The Awakening, Friedrich Zuendel. Walden, NY: Plough Publishing, 2000.
Summary: An account of Pastor Johann Christoph Blumhardt’s victorious ministry with a demonized woman, Gottlieben Dittus, the awakening in the village that followed, and the miraculous works and the reactions that followed.
Pastor Johann Christoph Blumhardt at thirty-three was assigned to ministry in Mottlingen in 1838. Very soon he learned of a woman in his parish suffering a strange illness, accompanied by bizarre symptoms that her doctor had been unable to alleviate. The symptoms were not limited to her body, but also in her surroundings. There were sounds of tapping, objects moved and more. Sometimes she reacted with great fear or hostility to prayer. Ruling out other explanations, Blumhardt entered an extended fight to rid this woman of demons, which eventually is accomplished. Blumhardt attributes the victory to Jesus. We see a pastor who quietly persists in invoking the name and power of Jesus in commanding the demons, who sometimes try to negotiate the terms of their departure, to leave.
Subsequent to this, an awakening breaks out in Mottlingen and the neighboring parish of Haugstett. A parish that had been indifferent to the things of God suddenly becomes stricken with their sins, coming to Blumhardt to confess those sins. As he hears their confessions, he experiences the Spirit’s prompting to absolve them in Christ’s name, a controversial act, but one marked by transformed lives in many who came to him.
Then miracles began. Blumhardt was eventually banned from personal ministry, limited to urging people to attend to the preaching of the gospel, and responding in faith to what was proclaimed, and still more miracles occur. This extends to deliverance of Blumhardt from several enemies who sought to kill him, including one who had broken into his home at night who was miraculously transformed when Blumhardt cried out, “Jesus is victor.”
This phrase, “Jesus is Victor” could have served as the title of this book. What is striking about Blumhardt is the combination of humility and authority that characterize this man. He has a humble estimate of his own abilities, but acts with conviction and confidence in the power of Jesus to counter the powers of sin and evil that he meets. One has the sense that the fight with Gottlieben was one engaged reluctantly, not sought. He refuses to use manipulative techniques to stir people up, trusting to the ministry of the Word and the work of the Spirit.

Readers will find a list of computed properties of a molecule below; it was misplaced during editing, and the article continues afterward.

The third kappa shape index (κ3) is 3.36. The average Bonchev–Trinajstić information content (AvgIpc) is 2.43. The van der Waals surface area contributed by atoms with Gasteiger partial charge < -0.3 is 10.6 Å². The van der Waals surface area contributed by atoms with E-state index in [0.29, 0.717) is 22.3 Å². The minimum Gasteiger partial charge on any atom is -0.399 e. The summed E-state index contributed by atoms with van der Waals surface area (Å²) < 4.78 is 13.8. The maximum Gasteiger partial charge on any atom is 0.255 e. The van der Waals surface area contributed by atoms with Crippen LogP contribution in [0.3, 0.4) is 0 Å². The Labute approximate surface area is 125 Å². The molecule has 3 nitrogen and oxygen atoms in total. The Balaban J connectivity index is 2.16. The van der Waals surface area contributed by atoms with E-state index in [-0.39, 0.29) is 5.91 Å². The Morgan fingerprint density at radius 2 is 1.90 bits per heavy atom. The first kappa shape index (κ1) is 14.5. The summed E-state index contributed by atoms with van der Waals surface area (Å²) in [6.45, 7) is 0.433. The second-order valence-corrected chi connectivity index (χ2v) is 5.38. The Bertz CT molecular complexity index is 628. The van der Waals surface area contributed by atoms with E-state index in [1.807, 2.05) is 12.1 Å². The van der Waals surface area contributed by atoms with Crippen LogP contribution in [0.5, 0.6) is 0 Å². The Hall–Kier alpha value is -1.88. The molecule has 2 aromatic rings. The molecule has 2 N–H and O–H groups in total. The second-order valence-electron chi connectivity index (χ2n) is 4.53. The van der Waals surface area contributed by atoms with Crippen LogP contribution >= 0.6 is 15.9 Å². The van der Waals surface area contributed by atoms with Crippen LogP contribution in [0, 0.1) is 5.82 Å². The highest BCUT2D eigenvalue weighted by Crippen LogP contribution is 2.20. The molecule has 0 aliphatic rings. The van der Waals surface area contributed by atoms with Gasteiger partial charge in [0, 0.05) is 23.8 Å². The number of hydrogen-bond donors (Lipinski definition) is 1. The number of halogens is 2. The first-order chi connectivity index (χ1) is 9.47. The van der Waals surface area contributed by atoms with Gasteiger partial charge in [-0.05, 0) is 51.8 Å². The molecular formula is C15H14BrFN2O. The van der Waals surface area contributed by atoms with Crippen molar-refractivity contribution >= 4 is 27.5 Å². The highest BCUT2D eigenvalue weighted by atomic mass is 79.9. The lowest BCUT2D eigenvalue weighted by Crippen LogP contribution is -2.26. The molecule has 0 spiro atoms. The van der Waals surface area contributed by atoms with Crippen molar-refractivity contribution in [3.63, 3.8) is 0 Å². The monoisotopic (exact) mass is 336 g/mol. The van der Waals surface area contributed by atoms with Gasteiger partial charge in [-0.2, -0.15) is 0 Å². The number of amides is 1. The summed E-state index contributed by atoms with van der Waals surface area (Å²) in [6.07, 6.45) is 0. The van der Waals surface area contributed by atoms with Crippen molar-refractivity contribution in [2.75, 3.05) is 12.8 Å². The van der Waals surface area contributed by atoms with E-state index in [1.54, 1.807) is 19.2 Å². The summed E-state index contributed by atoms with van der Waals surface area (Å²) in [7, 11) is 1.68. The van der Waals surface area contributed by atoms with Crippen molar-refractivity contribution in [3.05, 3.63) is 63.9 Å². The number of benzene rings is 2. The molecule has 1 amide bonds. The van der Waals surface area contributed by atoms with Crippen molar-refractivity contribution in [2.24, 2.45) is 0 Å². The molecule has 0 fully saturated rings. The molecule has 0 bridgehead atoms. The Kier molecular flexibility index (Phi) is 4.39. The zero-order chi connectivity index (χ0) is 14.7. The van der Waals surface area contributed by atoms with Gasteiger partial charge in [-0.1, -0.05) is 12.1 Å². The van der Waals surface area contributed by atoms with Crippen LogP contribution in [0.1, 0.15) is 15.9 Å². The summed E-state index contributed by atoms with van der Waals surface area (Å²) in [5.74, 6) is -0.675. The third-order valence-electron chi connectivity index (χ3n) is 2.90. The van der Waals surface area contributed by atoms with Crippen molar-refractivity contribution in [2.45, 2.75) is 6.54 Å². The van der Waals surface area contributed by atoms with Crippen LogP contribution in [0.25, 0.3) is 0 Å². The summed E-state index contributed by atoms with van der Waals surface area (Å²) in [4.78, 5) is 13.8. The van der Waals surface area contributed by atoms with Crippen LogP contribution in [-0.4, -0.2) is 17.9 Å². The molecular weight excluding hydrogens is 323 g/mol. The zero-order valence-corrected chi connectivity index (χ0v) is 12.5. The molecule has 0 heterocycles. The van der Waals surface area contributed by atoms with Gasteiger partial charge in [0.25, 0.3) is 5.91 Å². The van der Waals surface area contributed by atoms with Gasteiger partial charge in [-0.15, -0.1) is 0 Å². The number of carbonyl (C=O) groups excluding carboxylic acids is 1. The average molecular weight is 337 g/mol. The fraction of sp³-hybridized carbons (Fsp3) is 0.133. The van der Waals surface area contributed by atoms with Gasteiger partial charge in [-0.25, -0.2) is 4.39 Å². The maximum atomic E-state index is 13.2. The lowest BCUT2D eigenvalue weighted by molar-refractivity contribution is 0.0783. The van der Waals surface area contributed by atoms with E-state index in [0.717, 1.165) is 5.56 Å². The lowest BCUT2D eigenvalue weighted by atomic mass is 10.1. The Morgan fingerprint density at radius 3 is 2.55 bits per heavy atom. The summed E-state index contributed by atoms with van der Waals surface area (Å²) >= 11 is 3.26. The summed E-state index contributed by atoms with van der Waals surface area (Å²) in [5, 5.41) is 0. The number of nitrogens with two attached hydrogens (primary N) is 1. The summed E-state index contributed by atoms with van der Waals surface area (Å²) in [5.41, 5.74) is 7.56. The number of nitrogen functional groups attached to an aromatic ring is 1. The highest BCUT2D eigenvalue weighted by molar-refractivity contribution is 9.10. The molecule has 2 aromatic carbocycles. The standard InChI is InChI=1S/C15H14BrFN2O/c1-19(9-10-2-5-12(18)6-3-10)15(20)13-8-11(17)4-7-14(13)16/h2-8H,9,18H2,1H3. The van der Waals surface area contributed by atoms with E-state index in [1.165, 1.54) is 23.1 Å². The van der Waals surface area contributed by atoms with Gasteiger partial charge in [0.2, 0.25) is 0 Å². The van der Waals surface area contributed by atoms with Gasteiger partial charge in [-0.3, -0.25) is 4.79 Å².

The book also makes a powerful case for the reality of spiritual warfare, the real existence of demonic personalities that may invade and afflict individuals. Much of this is connected in this narrative with engagement in magical and occult practices which opened people to these dark powers.
Blumhardt also contends that all he did was ask for and do what he saw in the gospels, coming importunately in prayer and exercising the authority Jesus spoke of to forgive sins. He wrote:
Jesus says, “I have authority from my Father to forgive sins, and those whom I forgive are forgiven.” What the Lord did ought to continue, for everything he did as a man shall be done by other human beings until the end of days. The Father authorized him, and he authorized others. He said to the disciples,”As my Father has sent me, so send I you.” Thus his disciples could say to repentant sinners as decisively as Jesus himself did, “Take heart, your sins are forgiven.” And what is to shake our conviction that this power remains in force for those proclaiming the good news today–that they, too, should have authority to forgive sins.
Blumhardt’s words offer a bracing challenge to those who seek revival. Are we prepared for spiritual warfare, and have we fostered a life of dependence upon the power of God? Are our revivals marked by deep grief and repentance for sins, and do we offer the assurance of the Lord’s pardon warranted in the finished work of Christ? His book also reminds me that we live in dark times where our nightly news carries reports of acts of singular evil. I’m troubled by our tendency to reduce all of these to mental illness, though in some instances, there is clear prior evidence of illness. In a society increasingly open to dark powers, might it not be possible that at least some individuals, or even groups have been invaded by such powers, giving themselves over to destructive evil. Blumhardt raises the issue of the call of the people of God to confront such evil under the greater authority of Jesus. Will a politically captivated, culturally co-opted, and personally compromised church be able to respond? Who are the Blumhardt’s of our day? Where is the repentance that marks a truly reviving church?
Disclosure of Material Connection: I received a complimentary review copy of this book from the publisher. The opinions I have expressed are my own.